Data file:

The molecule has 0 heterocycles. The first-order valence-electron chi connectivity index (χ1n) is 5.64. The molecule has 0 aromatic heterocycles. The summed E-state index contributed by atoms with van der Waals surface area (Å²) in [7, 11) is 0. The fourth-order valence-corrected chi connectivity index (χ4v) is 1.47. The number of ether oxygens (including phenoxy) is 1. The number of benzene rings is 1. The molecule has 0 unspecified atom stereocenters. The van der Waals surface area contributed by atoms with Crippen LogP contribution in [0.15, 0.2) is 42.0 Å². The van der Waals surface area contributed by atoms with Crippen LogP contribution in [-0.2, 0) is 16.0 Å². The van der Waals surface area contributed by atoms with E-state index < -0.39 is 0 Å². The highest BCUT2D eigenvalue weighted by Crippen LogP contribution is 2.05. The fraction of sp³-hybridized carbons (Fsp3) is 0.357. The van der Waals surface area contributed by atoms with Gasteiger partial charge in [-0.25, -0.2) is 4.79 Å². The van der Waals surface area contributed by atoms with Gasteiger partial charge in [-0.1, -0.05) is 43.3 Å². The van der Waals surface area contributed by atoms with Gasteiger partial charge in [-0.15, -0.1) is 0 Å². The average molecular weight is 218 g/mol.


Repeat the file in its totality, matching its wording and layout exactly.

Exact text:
The molecule has 0 heterocycles. The first-order valence-electron chi connectivity index (χ1n) is 5.64. The molecule has 0 aromatic heterocycles. The summed E-state index contributed by atoms with van der Waals surface area (Å²) in [7, 11) is 0. The fourth-order valence-corrected chi connectivity index (χ4v) is 1.47. The number of ether oxygens (including phenoxy) is 1. The number of benzene rings is 1. The molecule has 0 unspecified atom stereocenters. The van der Waals surface area contributed by atoms with Crippen LogP contribution in [0.15, 0.2) is 42.0 Å². The van der Waals surface area contributed by atoms with Crippen LogP contribution in [-0.2, 0) is 16.0 Å². The van der Waals surface area contributed by atoms with E-state index < -0.39 is 0 Å². The highest BCUT2D eigenvalue weighted by Crippen LogP contribution is 2.05. The fraction of sp³-hybridized carbons (Fsp3) is 0.357. The van der Waals surface area contributed by atoms with Gasteiger partial charge in [-0.25, -0.2) is 4.79 Å². The van der Waals surface area contributed by atoms with Gasteiger partial charge in [-0.1, -0.05) is 43.3 Å². The van der Waals surface area contributed by atoms with Gasteiger partial charge in [-0.15, -0.1) is 0 Å². The average molecular weight is 218 g/mol.